The smart sector integration strategy provides the chance to be the much-needed roadmap for an integrated energy system for a climate-neutral Europe. Core element of an integrated energy system fit for a climate neutral future is an energy supply based on 100% renewable energies in all end-use sectors. Such an energy system will be much more decentralised and building on much more distributed supply and demand, including a large number of active customers, individuals and businesses, prosumers who produce and use energy from their own premises. Their making use of power and gas grids, storage and demand response will be very different from the old and centralised system mainly based on big and widely inflexible power plants. The energy system of the future will be more electrified than today, but it will also include heating and cooling grids fed by direct solar thermal or geothermal heat. Renewable gas and hydrogen will be part of the gas grid and interacting technically and economically with the power grids and building on much deeper digitalisation. Strategies against the background of sector coupling or sector integration must be able to map this decentralization pathway and combine it in a smart system.
Other important features are flexible generation and consumption of electricity, a link of relevant markets and sectors and the direct use of electricity in all end-use-sectors where its physically and efficiently possible. Furthermore, in a truly integrated energy system direct or indirect subsidies or other financial support will be aligned with the CO2-emissions and other hazardous impact of the respective energy carrier. Major benefits lay in raising cost efficiency, because of the direct use of electricity and higher grid stability because of battery electric vehicles, heatpumps e.g. being used as storage devices. Main features of the energy markets of EU member states are still based on and following the logic of fossil and nuclear oriented widely centralised and inflexible energy supply. The EU lacks a regulatory framework to effectively develop the single European energy market and systematic. So far, there is no comprehensive system of regulations and incentives to stimulate rapid growth towards dominant shares of renewable energies in all end-use sectors. The smart sector integration strategy must define an integrated strategy and an enabling roadmap for enhancing the legal framework to achieve a more resilient, efficient, safe, secure and competitive energy system and thus to strengthen the economic and industrial competitiveness at all levels.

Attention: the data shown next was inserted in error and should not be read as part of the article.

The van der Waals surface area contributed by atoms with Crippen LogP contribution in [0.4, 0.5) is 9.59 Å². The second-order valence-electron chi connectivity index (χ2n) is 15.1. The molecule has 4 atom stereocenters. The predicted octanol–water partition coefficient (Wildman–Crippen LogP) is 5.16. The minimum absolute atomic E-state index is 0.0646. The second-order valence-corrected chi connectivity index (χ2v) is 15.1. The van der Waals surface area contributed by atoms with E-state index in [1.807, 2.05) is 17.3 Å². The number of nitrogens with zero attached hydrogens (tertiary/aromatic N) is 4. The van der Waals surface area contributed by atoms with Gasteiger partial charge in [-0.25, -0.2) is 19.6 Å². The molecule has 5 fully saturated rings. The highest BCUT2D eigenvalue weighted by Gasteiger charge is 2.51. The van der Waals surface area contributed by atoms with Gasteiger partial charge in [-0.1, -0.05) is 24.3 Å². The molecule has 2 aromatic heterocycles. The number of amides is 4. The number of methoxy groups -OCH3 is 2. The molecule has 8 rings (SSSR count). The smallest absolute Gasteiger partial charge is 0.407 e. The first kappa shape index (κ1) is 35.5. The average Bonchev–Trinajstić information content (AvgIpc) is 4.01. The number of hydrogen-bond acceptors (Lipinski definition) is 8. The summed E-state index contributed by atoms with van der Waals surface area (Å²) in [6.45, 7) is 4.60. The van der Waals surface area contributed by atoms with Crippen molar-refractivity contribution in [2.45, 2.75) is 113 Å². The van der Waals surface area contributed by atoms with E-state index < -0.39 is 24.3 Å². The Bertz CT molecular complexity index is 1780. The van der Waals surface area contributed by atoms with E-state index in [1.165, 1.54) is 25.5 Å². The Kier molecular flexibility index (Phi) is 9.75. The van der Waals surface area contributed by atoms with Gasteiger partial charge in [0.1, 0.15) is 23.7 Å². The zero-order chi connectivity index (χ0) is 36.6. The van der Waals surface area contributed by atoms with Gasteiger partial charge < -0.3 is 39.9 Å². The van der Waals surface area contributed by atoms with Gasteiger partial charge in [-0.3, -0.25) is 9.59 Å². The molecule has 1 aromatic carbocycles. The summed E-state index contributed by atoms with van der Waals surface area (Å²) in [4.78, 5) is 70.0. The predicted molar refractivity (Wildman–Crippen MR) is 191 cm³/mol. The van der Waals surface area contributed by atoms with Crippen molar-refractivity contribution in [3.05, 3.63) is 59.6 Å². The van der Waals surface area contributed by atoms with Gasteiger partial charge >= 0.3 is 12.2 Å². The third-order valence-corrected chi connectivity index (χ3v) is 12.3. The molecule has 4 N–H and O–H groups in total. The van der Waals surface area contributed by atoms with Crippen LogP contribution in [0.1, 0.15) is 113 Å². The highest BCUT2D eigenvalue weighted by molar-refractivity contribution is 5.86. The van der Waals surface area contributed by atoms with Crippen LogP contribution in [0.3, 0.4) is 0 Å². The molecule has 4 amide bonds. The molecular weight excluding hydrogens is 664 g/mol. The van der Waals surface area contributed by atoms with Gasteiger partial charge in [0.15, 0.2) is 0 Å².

Main barriers for sector integration in a renewable energies-based system are the still existing direct and indirect subsidy schemes for fossil and nuclear energy. Effective carbon pricing and implementing the polluter-pays principle would facilitate a much faster uptake and effective and efficient integration of different renewable energy sources in a smart system. It needs to be avoided to financially reward or support fossil and nuclear energy while supporting to increase the renewable energies at the same time. It is necessary to evaluate any policy measures beforehand on whether the impact would lead to fossil fuel lock-in. Furthermore, the current EU-ETS does not yet provide a sufficient high cost level to stimulate electricity produced from renewable energies being used in all end-use sectors. Therefore, a minimum CO2-price and a more ambitious reduction target should be addressed by the smart sector integration strategy. Furthermore, inflexible baseload power plants are hampering system stability and reliability as well as market functioning through negative pricing and are therefore disturbing and delaying the development of a smart and flexible energy system driven by renewable energies.
Renewable electricity is the key to decarbonizing our energy system. Electricity should be used directly to decarbonize other sectors, which is widely the most efficient way with little conversion losses only, for example in the heating sector heat pumps or wind-based power-to-heat solutions are very effective. However, some processes cannot be decarbonized by using electricity only, e.g. due to the need for high energy densities. These applications could be decarbonized using green hydrogen, produced from renewable electricity. The development of renewable energies and the installation of renewable energy capacities need to be increased significantly – to produce enough green electricity for all the electrified end-uses and for the production of green hydrogen and synthetic fuels and gases.
To avoid a carbon lock-in it is key to synchronize the ramp-up of the European hydrogen market to the development of renewable energy capacity. This is necessary to avoid unnecessarily continued and increased demand for fossil or decarbonized fossil gas, assets locked-in are likely and subsidy schemes or programmes could be diverted to conventional energies (fossil/nuclear) instead of renewable energies.